Gilliam started out as a cartoonist, and for good or ill, he's pretty much remained one through every stage of his filmmaking career.  It's enabled him to add a million little details to his production design and come up with some memorable imagery of fantasy.  But it might limit him in other departments, which is why it's fortunate he's got such wonderful collaborators here.  Fellow Python Michael Palin co-wrote the script, and also takes a turn as a minor, recurring comic character.  And speaking of the cast, you've got some heavy hitters from Sean Connery to John Cleese, Ian Holm, Shelly Duvall, Jim Broadbent, Peter Vaughn, Ralph Richardson, Katherine Helmond (Who's the Boss) and the great David Warner as the arch villain.  Not to mention the bandits themselves are all terrific, and even the kid manages to hold his own surrounded by such talent.  After a certain point down that list, I think it becomes impossible to make a bad movie.  Is it not as funny as a Python movie?  Is the pacing a little uneven?  Well, so what?  Look at how much you do get!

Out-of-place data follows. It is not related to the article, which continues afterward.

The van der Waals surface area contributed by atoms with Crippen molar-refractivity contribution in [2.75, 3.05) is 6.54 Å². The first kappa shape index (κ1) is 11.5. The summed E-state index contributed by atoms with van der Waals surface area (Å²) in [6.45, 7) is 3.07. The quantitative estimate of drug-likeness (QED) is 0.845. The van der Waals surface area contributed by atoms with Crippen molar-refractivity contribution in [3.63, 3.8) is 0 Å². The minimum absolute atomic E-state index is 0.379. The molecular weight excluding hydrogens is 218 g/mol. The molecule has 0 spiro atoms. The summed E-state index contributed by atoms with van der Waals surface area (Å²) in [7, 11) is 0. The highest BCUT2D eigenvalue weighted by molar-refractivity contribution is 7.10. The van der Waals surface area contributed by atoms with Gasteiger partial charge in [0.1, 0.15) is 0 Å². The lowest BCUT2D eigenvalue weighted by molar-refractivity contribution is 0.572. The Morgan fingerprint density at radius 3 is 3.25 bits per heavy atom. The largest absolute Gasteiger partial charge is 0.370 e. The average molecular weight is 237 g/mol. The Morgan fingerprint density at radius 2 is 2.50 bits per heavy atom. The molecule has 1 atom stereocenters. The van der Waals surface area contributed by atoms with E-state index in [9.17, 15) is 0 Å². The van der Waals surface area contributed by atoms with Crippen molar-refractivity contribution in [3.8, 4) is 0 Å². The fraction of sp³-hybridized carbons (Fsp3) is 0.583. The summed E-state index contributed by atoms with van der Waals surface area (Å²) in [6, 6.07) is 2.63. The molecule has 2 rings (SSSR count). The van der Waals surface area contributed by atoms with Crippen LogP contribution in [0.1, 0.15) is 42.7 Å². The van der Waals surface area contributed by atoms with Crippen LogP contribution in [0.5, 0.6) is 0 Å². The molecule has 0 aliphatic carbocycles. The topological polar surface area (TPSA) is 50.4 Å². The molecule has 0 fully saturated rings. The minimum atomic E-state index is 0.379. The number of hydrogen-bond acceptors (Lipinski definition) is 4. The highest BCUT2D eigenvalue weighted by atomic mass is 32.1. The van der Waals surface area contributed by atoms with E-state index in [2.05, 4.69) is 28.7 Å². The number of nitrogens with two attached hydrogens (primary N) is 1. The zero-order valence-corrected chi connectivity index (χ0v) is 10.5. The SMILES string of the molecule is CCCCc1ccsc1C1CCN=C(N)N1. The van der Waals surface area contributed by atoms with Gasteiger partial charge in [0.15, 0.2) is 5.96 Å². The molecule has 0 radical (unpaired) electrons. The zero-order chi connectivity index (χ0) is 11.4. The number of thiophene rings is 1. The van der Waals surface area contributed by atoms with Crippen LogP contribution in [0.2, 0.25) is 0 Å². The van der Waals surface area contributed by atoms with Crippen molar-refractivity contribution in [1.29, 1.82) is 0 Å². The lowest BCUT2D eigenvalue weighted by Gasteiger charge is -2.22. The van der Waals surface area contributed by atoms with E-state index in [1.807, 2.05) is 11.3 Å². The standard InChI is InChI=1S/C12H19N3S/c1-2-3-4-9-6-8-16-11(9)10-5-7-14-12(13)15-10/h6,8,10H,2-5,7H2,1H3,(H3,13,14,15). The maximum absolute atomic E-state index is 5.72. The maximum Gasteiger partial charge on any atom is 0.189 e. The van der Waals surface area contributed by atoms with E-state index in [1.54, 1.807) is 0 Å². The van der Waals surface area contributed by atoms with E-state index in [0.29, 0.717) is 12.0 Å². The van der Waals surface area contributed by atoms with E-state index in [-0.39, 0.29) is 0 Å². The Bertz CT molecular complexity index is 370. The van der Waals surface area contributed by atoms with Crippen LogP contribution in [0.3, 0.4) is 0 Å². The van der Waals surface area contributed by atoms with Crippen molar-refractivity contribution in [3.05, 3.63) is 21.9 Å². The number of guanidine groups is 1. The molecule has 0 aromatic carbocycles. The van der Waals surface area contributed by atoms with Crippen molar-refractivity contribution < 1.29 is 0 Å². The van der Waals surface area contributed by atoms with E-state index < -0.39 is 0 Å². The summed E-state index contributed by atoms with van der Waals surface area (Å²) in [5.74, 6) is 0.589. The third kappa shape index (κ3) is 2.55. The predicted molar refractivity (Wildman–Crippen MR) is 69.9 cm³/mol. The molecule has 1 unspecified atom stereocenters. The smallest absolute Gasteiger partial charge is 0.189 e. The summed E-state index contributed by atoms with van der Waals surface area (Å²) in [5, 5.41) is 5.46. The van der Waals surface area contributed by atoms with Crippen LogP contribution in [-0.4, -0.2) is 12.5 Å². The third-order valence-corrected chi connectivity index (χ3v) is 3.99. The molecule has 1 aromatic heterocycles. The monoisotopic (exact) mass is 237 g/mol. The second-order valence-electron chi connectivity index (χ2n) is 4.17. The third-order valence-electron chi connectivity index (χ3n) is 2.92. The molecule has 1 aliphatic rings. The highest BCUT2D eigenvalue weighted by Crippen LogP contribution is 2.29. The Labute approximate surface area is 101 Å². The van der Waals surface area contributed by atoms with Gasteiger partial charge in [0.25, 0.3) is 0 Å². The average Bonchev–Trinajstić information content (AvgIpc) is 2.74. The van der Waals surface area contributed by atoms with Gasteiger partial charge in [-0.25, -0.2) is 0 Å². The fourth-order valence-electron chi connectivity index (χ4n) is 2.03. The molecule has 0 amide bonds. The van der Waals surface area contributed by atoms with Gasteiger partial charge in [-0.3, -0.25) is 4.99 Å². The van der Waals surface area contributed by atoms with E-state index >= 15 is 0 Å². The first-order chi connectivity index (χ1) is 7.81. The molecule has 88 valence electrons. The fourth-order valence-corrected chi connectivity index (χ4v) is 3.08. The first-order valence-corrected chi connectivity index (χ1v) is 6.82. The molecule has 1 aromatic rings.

Time Bandits came out on DVD twice in 1999 in the US alone: Anchor Bay's non-anamorphic barebones DVD, and Criterion's non-anamorphic DVD with a commentary. In 2004, Anchor Bay updated their disc to a Divimax special edition DVD, which is to say it's from an HD master and yes, anamorphic with new extras, albeit without the commentary.  It hit blu in the UK first, from Optimum, in 2009, but we got it here shortly after, in 2010, from Image.  But it got a fancy, updated 2k restoration from Arrow in 2013, with a whole bunch of additional extras.  And finally, Criterion imported that 2k to the US in 2014, with a completely different set of extras, including their original commentary.
1) AB 1999 DVD; 2) AB 2004 DVD; 3) 2010 Image BD;
4) 2013 Arrow BD; 5) 2014 Criterion DVD.